There Are Over 13 Million Searches for Ceramides—Here’s Why
This ingredient prevents moisture loss, soothes inflammation, and keeps skin looking healthy, youthful, and plump. If this was a game of Jeopardy, the correct answer would be: What are ceramides?
Ceramides are a class of fatty acids that basically hold the skin together. And just like other proteins and molecules that are naturally found in the skin (we’re talking essentials like collagen, hyaluronic acid, and elastin), our supply of ceramides can become depleted over time. Read our deep dive on these ingredients below, including what fatty acids and ceramides do, their skin benefits, and how to incorporate them into your skincare routine.
What Are Ceramides and Fatty Acids?Ceramides are a type of fatty acid known as lipids. While fatty acids make up the fat in our bodies (and our food), they play an important role as the building blocks of the outermost layer of our skin known as the stratum corneum. There are two types: natural fatty acids (produced by our bodies, this is the category ceramides fall under) and essential fatty acids (not naturally produced by our bodies, such as omega-3 and omega-6, which must be imbibed through diet and supplements or applied topically as skincare). Both types of fatty acids consist of long chains that latch onto other molecules and skin cells in order to create a protective skin barrier. Think of them as Legos stacked together to create a strong fort, keeping the good stuff in and the bad guys out.
The stratum corneum consists of 15-20 layers of skin, protecting us from losing an excessive amount of moisture. (Fun fact: Our bodies are nearly 60% water.) It also helps protect our body from environmental factors that could potentially harm our skin—things like ultraviolet rays, climate changes, and acne-causing bacteria. For a good source of fatty acids, smooth on squalane—which hydrates and softens skin—found in our Rich Moisture Cream.
How Do Ceramides Benefit the Skin?Ceramides make up roughly 50% of the fatty acids found in the stratum corneum, but their production rate decreases as we age, diminishing over time. Once we reach our 20s, fewer ceramides are produced at a loss of 1% per year. Besides aging, there are a few other reasons why our skin may be in low supply. Over-exfoliating the skin, forgetting to remove makeup before bed, using artificial fragrances, skipping daily sunscreen, and using a low-pH soap cleanser all deplete the skin of its natural ceramides and damage its barrier. That’s why we recommend using a soap-free, non-stripping face wash like the Antioxidant Cleanser.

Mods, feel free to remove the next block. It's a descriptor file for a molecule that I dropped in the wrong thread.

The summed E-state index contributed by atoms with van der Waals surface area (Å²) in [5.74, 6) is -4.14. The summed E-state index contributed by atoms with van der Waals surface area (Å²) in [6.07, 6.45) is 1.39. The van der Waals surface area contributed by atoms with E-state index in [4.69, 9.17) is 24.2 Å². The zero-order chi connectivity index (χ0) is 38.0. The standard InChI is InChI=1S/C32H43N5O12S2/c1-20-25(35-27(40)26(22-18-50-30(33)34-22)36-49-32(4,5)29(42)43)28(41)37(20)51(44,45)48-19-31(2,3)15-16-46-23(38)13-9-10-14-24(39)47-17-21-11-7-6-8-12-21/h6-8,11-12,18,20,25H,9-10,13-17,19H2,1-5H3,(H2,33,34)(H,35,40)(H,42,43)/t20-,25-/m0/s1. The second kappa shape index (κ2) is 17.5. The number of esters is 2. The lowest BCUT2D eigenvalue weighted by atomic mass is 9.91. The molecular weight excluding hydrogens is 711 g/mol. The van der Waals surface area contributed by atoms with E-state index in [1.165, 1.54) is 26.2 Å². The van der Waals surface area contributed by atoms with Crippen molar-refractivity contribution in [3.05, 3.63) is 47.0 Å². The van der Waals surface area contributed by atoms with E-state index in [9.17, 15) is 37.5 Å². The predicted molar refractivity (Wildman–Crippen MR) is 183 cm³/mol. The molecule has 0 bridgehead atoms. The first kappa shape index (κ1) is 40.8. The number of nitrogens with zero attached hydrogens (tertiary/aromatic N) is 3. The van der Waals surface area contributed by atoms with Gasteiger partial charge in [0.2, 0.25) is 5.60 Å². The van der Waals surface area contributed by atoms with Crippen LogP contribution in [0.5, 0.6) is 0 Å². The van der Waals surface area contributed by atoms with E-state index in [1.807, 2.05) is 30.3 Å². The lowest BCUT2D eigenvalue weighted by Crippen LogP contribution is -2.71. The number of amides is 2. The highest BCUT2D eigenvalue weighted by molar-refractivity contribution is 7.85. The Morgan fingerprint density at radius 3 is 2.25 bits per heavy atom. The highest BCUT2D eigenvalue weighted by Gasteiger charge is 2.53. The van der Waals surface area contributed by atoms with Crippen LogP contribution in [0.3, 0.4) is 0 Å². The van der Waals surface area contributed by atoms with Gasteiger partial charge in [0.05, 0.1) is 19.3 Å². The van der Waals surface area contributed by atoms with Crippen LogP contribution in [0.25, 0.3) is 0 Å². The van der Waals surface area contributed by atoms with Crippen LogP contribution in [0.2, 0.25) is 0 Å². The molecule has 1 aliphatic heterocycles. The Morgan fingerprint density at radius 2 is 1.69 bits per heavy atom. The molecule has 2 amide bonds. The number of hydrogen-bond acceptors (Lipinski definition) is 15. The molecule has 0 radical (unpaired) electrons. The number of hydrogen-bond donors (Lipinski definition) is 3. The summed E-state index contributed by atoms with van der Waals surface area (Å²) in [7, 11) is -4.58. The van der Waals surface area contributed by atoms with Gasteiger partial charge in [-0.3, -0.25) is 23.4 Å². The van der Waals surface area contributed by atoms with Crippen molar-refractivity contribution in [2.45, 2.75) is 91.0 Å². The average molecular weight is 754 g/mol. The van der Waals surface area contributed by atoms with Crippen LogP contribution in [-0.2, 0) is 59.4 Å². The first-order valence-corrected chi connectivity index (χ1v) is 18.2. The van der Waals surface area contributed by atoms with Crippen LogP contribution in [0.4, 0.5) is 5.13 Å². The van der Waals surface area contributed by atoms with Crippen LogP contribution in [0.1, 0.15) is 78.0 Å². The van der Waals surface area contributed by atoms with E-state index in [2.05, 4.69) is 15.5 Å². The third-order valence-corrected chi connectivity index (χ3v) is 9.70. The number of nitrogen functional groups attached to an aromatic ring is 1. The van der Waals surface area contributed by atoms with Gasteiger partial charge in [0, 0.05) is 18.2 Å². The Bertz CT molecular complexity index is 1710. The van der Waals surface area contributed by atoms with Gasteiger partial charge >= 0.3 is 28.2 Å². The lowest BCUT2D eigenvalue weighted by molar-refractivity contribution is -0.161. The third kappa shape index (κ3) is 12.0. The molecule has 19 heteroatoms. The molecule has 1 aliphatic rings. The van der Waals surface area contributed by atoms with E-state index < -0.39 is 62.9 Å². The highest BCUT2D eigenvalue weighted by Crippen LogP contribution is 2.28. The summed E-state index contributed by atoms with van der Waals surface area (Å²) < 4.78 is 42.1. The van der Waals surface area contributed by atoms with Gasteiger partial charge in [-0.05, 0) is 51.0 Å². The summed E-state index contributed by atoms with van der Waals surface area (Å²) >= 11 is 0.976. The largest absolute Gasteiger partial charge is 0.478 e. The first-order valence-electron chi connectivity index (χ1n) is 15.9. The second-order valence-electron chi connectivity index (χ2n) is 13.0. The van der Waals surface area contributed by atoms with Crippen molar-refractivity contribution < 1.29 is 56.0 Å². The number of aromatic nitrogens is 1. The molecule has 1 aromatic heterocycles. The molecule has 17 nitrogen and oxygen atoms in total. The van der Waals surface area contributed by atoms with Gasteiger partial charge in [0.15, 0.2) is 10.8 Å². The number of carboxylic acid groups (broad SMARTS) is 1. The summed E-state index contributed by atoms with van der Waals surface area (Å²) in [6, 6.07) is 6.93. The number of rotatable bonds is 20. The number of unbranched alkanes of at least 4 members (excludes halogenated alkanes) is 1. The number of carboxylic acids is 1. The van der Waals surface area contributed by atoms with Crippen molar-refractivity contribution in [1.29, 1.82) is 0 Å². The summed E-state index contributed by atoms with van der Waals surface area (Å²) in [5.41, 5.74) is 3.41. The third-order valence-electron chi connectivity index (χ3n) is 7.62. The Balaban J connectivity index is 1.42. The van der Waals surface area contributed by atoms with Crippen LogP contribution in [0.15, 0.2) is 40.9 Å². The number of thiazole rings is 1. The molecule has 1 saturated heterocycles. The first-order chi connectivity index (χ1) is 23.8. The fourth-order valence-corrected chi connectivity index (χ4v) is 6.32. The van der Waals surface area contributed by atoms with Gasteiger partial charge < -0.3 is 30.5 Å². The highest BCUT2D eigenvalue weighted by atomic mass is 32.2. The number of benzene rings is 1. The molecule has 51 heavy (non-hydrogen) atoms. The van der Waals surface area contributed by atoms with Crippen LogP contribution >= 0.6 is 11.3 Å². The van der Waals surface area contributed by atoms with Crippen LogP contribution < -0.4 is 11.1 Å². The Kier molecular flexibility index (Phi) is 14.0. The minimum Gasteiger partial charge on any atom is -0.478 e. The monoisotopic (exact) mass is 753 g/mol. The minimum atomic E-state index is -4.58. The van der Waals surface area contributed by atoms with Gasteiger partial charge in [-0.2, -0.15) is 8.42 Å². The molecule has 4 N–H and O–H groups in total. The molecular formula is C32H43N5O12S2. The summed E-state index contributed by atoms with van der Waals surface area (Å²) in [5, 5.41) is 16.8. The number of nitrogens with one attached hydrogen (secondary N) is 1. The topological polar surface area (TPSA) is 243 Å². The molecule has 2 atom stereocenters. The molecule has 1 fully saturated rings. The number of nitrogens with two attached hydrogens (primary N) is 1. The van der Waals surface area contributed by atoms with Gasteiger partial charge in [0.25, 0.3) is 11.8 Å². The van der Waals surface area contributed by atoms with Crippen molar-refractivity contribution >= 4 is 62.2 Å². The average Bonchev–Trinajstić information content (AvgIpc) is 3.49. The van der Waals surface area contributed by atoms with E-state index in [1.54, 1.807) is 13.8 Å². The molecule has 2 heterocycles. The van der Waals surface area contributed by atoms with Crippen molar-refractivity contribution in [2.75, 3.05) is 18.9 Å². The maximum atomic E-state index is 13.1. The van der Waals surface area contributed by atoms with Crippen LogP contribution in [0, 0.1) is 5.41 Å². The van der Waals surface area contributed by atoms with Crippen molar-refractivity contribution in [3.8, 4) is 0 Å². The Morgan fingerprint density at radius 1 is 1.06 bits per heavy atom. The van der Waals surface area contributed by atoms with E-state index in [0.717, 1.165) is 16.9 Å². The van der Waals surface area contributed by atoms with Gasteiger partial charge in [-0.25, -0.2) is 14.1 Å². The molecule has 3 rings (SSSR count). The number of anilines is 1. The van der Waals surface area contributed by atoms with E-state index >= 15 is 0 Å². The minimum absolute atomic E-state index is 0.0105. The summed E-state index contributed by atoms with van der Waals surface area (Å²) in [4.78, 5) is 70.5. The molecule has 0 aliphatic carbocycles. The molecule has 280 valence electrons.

When your ceramide levels are low, the skin can appear flaky, droopy, excessively dry, irritated, and red. It can exacerbate signs of aging too; a lack of fatty tissue causes the skin to thin out, making a crepey texture and fine lines more noticeable. Healthy skin with regular production of ceramides typically looks youthful and feels soft, plump, and elastic.
Besides avoiding the habits mentioned above, many turn to skincare products to replenish the skin’s fatty acid and ceramide inventory.
How to Use Ceramides in Your Skincare RegimenYou’ll find ceramides in pretty much every kind of skincare product, from cleansers and serums to masks and moisturizers. Check the back of the ingredient label for Ceramide NP, Ceramide NS, Ceramide AP, Ceramide EOP, or Ceramide EOS.
Ceramides can be used AM and/or PM and are especially effective when mixed with other fatty acids, amino acids, and peptides. If you’re focused on fine lines or preventing premature aging, pair ceramides with our Smoothing Eye Cream. It uses peptides and moisturizing olive oil to soften crow’s feet and brighten the under eyes. You can also get your peptide fix during the daytime with polyglutamic acid, found in our Luminizing Glow Drops. As an alternative to face makeup, a few drops avoid stripping your skin while adding a soft-focus glow.
Humectants, like hyaluronic acid and sodium hyaluronate, also pair well within a ceramide-filled routine. Read about the benefits of humectants hyaluronic acid and sodium hyaluronate next.